Instrumentation[edit] Hairspray's orchestration calls for fifteen musicians: three keyboards, the first of which is played by the conductor, bass guitar, two guitars, drums, percussion, trumpet, trombone, two woodwind players, two violins, and cello. The guitarists both double on acoustic and electric guitars, and the trumpet doubles on flugelhorn; the original Broadway production also featured a piccolo trumpet double. The first woodwind player doubles on tenor and alto saxophones, flute and clarinet. The second woodwind player doubles on tenor, alto and baritone saxophones, flute and clarinet. In the original Broadway production, a few of the actors mimed on musical instruments in order to fulfil a minimum musician requirement at the Neil Simon Theatre.[citation needed]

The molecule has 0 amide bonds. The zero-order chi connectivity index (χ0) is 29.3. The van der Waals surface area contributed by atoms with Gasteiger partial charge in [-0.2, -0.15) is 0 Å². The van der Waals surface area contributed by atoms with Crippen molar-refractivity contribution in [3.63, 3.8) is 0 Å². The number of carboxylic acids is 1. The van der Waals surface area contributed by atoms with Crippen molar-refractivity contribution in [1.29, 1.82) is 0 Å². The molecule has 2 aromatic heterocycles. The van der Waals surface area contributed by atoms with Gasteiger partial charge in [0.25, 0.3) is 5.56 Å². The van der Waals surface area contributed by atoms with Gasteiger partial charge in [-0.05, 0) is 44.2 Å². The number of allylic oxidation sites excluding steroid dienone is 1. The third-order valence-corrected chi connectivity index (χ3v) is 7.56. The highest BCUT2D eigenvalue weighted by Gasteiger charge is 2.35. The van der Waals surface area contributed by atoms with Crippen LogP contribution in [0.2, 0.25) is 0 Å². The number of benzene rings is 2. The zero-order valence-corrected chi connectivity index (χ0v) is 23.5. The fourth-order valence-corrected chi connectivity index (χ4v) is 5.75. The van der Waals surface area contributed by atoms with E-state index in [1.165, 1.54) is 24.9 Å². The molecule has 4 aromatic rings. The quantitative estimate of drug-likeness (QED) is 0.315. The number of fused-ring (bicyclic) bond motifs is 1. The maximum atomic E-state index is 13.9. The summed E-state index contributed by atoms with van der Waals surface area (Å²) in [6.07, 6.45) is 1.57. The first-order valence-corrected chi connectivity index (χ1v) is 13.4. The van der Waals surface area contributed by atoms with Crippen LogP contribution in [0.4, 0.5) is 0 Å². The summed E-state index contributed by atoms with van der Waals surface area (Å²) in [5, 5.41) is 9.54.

Response[edit] Critics[edit] According to Variety, Hairspray received thirteen favorable and four mixed reviews.[60] Charles Isherwood, in his Variety review wrote: "...this sweet, infinitely spirited, bubblegum-flavored confection won't be lacking for buyers any time soon. Arriving in an aerosol fog of advance hype, it more than lives up to its promise."[61] Ben Brantley wrote: "So what if it's more than a little pushy in its social preaching? Stocked with canny, deliriously tuneful songs by Marc Shaiman and Scott Wittman and directed by Jack O'Brien with a common touch that stops short of vulgarity, 'Hairspray' is as sweet as a show can be without promoting tooth decay. ...[it] succeeds in recreating the pleasures of the old-fashioned musical comedy without seeming old-fashioned. ...Shaiman... is taking the infectious hooks and rhythms from period pop and R&B and translating them into the big, bouncy sound that Broadway demands.... And while the savvy arrangements... nod happily to Motown, Elvis, Lesley Gore ballads and standards like "Higher and Higher," the score's appeal isn't nostalgic. It's music that builds its own self-contained, improbably symmetrical world...."[62] New York's Daily News wrote, "As Tracy, Marissa Jaret Winokur has the heft, the pipes and an enormously appealing stage presence. Her dancing may not be as special as the plot suggests, but she wins your heart... With this role, Fierstein places himself in the great line of Broadway divas."[63] Box office and business[edit] Hairspray opened with a $12 million advance; after the Tony Awards show (in June 2003), it was expected to do five times the business it normally did on a Monday.[64] The entire $10.5 million investment was recouped by May 2003 (approximately 9 months after its Broadway opening).[65] For 2002-03 it averaged 99% capacity; for 2007 it averaged 86%.[66]